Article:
For four centuries, four decades and four years there has been no mention of the great Imam. Only in the autumn of 1995 the President of the Republic of Tatarstan issued a decree concerning the restoration of the Kul Sharif Mosque on the territory of the Kazan Kremlin. The huge construction in the courtyard of the Military school lasted nine years. A grand opening of the marvelous Kul Sharif Mosque was timed to the celebration of Kazan’s 1000th anniversary and took place on June 24, 2005. The project cost 400 million rubles, the money was donated by individuals and organizations.
The event taking place in 2005, probably would have seemed almost a sacrilege to all the parties of the terrible battle that occurred here four and a half centuries earlier.
The construction of the Kul Sharif Mosque, perhaps, is one of the most significant events in the history of the present-day Kazan.
But for us, it is a miracle and a good sign: the Mosque is situated exactly in between the two Orthodox churches – the Blagoveshchensky Cathedral and the Church of Transfiguration. The Mosque and the Orthodox churches seem to be carried away by round dancing on the land where once Muslims and Christians shed each other’s blood. The interior of the church is also deeply symbolic: granite and marble used within the construction were brought from the Ural Mountains, carpets were received as a gift from the government of Iran, the doors were crafted from Krasnodar oak wood in Kazan and the coloured crystal chandelier with a diameter of five meters, weighing nearly two tons was made in Czech Republic.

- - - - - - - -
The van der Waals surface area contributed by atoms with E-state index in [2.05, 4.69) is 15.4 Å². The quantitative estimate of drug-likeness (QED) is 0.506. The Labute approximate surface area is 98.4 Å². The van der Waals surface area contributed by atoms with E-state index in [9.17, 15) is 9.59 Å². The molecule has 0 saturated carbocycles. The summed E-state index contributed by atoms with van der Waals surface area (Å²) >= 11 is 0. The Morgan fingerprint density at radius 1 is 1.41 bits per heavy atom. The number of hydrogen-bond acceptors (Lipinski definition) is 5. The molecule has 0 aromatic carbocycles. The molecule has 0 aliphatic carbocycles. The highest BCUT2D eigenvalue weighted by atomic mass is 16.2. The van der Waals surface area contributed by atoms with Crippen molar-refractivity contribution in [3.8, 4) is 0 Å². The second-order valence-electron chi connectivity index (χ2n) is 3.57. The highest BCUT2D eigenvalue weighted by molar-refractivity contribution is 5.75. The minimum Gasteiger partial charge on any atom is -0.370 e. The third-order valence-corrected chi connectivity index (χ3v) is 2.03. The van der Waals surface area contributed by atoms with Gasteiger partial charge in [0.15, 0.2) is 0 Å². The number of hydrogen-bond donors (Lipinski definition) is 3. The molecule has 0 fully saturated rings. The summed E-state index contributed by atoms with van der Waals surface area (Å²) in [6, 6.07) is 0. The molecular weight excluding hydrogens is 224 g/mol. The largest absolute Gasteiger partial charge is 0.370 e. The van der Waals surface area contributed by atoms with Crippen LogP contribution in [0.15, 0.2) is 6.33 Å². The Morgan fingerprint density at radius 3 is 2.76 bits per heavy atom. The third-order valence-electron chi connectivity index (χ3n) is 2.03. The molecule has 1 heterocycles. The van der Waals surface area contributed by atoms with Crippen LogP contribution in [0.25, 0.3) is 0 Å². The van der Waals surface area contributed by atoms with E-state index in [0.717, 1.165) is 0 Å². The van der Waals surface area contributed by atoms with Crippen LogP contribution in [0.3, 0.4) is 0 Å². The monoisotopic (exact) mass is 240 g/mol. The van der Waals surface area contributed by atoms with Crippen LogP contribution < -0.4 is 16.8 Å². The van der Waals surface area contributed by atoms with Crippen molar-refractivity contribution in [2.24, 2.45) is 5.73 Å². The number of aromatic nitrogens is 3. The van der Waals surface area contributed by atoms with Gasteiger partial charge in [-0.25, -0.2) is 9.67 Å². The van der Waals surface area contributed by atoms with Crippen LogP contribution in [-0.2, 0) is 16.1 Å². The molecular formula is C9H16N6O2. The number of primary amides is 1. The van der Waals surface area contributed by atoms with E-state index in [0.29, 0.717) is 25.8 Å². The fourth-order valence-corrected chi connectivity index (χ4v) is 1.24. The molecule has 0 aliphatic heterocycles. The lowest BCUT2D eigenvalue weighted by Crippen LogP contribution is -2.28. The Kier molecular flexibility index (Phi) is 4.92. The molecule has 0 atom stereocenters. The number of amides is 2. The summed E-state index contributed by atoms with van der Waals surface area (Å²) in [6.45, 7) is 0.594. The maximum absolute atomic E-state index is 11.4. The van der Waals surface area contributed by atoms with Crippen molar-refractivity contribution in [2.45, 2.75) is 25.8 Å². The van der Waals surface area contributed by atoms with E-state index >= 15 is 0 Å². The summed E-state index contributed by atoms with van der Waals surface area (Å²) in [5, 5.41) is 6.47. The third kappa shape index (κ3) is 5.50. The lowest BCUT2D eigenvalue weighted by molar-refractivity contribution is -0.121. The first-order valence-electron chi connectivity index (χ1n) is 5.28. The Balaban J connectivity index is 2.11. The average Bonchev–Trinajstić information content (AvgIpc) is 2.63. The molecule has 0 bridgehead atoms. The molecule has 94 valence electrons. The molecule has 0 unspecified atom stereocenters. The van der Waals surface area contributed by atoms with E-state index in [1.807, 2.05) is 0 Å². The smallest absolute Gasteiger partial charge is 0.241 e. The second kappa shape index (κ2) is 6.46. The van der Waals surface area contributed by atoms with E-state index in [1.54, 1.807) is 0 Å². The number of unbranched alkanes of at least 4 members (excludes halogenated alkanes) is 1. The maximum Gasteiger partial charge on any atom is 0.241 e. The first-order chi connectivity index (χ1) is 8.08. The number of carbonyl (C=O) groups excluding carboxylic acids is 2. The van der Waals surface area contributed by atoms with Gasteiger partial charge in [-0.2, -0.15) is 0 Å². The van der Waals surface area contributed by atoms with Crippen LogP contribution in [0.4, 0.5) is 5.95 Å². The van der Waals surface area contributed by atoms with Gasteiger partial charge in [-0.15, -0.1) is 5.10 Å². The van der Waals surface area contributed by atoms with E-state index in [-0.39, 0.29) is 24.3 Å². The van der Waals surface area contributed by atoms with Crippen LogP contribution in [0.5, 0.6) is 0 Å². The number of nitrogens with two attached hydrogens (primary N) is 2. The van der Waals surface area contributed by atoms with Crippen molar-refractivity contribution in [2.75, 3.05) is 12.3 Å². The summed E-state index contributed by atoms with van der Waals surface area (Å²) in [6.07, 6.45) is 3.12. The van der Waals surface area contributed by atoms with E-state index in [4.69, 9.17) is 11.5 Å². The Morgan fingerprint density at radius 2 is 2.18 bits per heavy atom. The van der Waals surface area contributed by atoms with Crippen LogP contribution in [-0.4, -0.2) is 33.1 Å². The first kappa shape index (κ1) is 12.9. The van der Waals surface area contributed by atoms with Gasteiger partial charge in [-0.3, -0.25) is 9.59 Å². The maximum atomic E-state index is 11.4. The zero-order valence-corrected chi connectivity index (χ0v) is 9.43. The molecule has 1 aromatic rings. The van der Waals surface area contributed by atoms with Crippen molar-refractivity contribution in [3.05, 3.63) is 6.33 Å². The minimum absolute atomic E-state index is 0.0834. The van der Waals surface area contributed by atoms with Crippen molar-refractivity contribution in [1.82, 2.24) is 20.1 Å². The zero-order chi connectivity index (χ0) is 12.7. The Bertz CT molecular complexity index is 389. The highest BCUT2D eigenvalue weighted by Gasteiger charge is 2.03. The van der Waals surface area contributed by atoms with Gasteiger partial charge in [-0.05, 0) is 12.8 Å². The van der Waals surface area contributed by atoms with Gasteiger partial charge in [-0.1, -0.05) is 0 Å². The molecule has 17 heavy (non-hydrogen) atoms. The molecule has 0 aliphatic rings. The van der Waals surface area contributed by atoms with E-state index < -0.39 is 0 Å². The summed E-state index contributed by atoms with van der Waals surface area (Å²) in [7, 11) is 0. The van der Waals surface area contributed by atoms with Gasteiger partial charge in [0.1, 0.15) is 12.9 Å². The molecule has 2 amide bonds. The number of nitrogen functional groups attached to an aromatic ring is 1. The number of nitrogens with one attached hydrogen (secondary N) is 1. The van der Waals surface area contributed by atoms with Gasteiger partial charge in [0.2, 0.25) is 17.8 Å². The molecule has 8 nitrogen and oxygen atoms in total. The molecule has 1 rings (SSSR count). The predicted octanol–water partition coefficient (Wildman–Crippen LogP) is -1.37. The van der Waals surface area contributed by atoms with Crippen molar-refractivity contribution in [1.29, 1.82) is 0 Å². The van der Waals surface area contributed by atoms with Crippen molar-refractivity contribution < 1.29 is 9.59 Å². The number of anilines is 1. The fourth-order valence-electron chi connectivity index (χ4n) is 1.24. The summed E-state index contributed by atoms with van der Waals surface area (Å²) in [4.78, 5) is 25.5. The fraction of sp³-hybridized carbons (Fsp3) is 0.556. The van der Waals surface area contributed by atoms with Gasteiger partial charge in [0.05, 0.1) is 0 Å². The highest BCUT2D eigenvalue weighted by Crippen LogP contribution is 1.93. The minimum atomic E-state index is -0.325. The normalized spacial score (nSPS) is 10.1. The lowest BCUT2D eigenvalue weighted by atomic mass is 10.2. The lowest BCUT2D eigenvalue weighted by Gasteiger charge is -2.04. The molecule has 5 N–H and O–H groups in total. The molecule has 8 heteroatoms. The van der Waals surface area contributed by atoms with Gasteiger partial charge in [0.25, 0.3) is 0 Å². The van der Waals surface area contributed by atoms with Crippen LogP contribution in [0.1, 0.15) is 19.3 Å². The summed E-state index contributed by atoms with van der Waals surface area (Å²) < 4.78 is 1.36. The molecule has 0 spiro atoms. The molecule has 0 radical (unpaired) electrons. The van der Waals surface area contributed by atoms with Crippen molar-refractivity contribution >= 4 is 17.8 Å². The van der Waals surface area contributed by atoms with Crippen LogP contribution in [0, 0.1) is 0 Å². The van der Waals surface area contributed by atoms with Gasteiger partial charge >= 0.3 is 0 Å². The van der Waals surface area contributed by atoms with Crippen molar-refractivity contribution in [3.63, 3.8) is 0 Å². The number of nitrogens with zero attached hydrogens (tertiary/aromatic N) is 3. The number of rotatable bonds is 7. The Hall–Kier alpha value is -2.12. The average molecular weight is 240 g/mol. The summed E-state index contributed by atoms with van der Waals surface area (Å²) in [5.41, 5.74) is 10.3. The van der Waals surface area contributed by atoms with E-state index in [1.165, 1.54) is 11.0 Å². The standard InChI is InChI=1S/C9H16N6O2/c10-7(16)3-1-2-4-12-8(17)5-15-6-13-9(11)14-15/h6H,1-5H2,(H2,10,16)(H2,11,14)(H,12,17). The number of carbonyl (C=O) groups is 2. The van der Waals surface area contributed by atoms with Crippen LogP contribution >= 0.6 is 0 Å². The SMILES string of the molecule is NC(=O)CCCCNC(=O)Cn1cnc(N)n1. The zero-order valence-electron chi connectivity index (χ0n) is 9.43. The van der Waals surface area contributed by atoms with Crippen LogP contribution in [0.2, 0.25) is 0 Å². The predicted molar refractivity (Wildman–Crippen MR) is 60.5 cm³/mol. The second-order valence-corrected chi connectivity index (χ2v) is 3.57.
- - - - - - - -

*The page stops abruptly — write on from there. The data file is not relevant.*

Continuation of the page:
The construction of the Kul Sharif Mosque, perhaps, is one of the most significant events in the history of the present-day Kazan. It’s not just a reconstruction of the original appearance of the Kremlin and the restoration of the sacred object to the Tatar people – the Kul Sharif Mosque reminds us of the city that Kazan has always been, when not ruined by warriors and tortured by unwise politicians, the city “where there is neither Greek nor Jew”, the city for which all the people are both important and dear, no matter what language they speak and what religion they practice. The graceful, snow-white silhouette of the Kul Sharif Mosque is like a message from the future, promising the world to become tolerant and large-hearted one day.
– Qiblah, that is, the orientation of the Kul Sharif Mosque with respect to the Kaaba in Mecca, was measured from satellite in hundredths of a second.
– The Kul Sharif Mosque can accommodate about 1,500 people. The square in front of the Mosque is capable of holding up to 10,000 people.
– The dome of the Kul Sharif Mosque is decorated with the form associated with “Kazan cap”, the crown of Kazan khans, which was taken to Moscow after the fall of Kazan and which nowadays can be seen in Armoury. The architectural form of the Kul Sharif Mosque is most reminiscent of the church St. Basil the Blessed (originally – Trinity Cathedral) in Moscow, built in honour of the conquest of Kazan.